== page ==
Groh talks about 'Noles

Virginia coach Al Groh was impressed by the Seminoles' performance in their 38-31 victory over Iowa state. He also credited FSU's defense, which was had a difficult time containing ISU quarterback Seneca Wallace. "I think the vulnerability was more to Seneca Wallace than it was any particular problem with their scheme or with their players. I was impressed with what a dynamic player he (Wallace) is and I can understand why he amassed the yardage he did last year," Groh said Wednesday.

Virginia played 10 true freshmen and five redshirt freshmen in its opening 35-29 defeat against Colorado State last Thursday in the Jim Thorpe Classic. The youth movement will be a trend all season as coach Al Groh seeks to rebuild his program for the future.

That approach will certainly be tested Saturday, when the Cavs (0-1) travel to Florida State (1-0) in the Atlantic Coast Conference opener for both teams.

"We are certainly looking forward to going down there," Groh said Wednesday during the ACC coaches teleconference call. "It will be a significant test for us. Good exposure to the many young players on our team to what you have to aspire to to be the best."

Of course, there are pitfalls surrounding the Cavs' youth. Virginia had five turnovers, including two in the final four minutes of the game, against the Rams. The most heart-wrenching came at the end, when quarterback Marques Hagans, a redshirt freshman, took a snap from the CSU 3, tried to score on a quarterback draw and fumbled at the 1 with 10 seconds left.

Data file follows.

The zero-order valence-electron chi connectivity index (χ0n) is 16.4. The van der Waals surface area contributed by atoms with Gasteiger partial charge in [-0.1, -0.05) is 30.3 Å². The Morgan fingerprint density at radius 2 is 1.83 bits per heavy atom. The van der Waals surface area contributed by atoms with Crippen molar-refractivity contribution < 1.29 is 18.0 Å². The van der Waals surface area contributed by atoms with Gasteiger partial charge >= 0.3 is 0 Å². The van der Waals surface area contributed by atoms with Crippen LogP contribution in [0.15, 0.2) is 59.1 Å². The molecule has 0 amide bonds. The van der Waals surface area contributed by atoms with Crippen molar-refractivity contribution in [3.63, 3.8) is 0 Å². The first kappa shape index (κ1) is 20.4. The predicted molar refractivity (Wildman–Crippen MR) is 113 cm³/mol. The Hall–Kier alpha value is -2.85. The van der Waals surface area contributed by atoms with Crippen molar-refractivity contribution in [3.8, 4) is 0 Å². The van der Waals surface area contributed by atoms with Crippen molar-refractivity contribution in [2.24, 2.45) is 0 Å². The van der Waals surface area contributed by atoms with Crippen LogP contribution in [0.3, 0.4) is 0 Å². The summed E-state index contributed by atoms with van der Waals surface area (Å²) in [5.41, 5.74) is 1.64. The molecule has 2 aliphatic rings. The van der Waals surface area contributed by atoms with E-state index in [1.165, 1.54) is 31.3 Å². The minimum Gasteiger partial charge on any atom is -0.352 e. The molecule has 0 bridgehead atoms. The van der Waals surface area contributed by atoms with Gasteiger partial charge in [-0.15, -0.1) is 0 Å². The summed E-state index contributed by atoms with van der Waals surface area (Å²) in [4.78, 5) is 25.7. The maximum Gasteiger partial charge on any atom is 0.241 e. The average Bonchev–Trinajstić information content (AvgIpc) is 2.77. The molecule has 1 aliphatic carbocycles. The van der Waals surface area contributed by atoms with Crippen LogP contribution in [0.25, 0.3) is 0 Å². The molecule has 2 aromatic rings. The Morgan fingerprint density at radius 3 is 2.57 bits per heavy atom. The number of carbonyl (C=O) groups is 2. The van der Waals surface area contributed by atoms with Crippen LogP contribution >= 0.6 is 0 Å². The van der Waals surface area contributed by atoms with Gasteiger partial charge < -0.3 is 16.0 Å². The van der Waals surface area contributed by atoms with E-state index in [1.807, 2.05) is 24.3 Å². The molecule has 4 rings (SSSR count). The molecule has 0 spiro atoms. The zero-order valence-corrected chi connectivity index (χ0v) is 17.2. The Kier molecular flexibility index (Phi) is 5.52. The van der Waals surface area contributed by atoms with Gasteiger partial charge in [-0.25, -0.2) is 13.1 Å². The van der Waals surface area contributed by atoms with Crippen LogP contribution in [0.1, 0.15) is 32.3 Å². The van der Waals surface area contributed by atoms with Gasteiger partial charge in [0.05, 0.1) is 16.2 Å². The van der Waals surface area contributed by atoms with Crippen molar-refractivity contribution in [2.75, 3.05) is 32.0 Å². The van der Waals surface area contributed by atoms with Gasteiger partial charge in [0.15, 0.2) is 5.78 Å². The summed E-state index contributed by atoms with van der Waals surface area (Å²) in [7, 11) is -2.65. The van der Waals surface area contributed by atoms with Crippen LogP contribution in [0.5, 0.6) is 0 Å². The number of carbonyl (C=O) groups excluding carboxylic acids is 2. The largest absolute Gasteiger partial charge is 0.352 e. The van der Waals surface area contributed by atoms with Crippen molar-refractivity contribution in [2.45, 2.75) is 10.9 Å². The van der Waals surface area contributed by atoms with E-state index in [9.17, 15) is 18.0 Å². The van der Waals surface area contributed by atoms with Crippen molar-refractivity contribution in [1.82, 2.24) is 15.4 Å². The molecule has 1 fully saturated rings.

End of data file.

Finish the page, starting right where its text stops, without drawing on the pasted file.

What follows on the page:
Groh cotinues to stay silent on which quarterback he will start against the Seminoles. The likely candidate is junior Matt Schaub, who played in last year's game. But Schaub passed for only 73 yards and threw a costly fourth-quarter interception against Colorado State.

Groh also said he was impressed by the Seminoles' performance in their hard-fought 38-31 victory over Iowa state. He also credited FSU's defense, which was had a difficult time containing ISU quarterback Seneca Wallace. Wallace rallied the Cyclones from deficits of 24-0 and 31-7 and had his team 1-yard away from either sending the game into overtime or winning it on a two-point conversion.

"I think the vulnerability was more to Seneca Wallace than it was any particular problem with their scheme or with their players," Groh said.

"I was impressed with what a dynamic player he is and I can understand why he amassed the yardage he did last year. According to those numbers and I guess a lot of people who played him last year had a real hard time stopping him, and I would suspect that would be the case much of this upcoming season. I thought it was more a case of that particular player than any problem with the Florida State scheme."

With defensive end Chris Canty unable to play, the Cavaliers have a complete new look on their defensive line, something FSU will try to exploit. The Cavaliers' secondary allowed an average of 227.8 yards last season and isn't off to a flying start so far. The group tackled poorly and had several busted assignments. They also yielded a first down to Colorado State on a 1st-and-32 situation.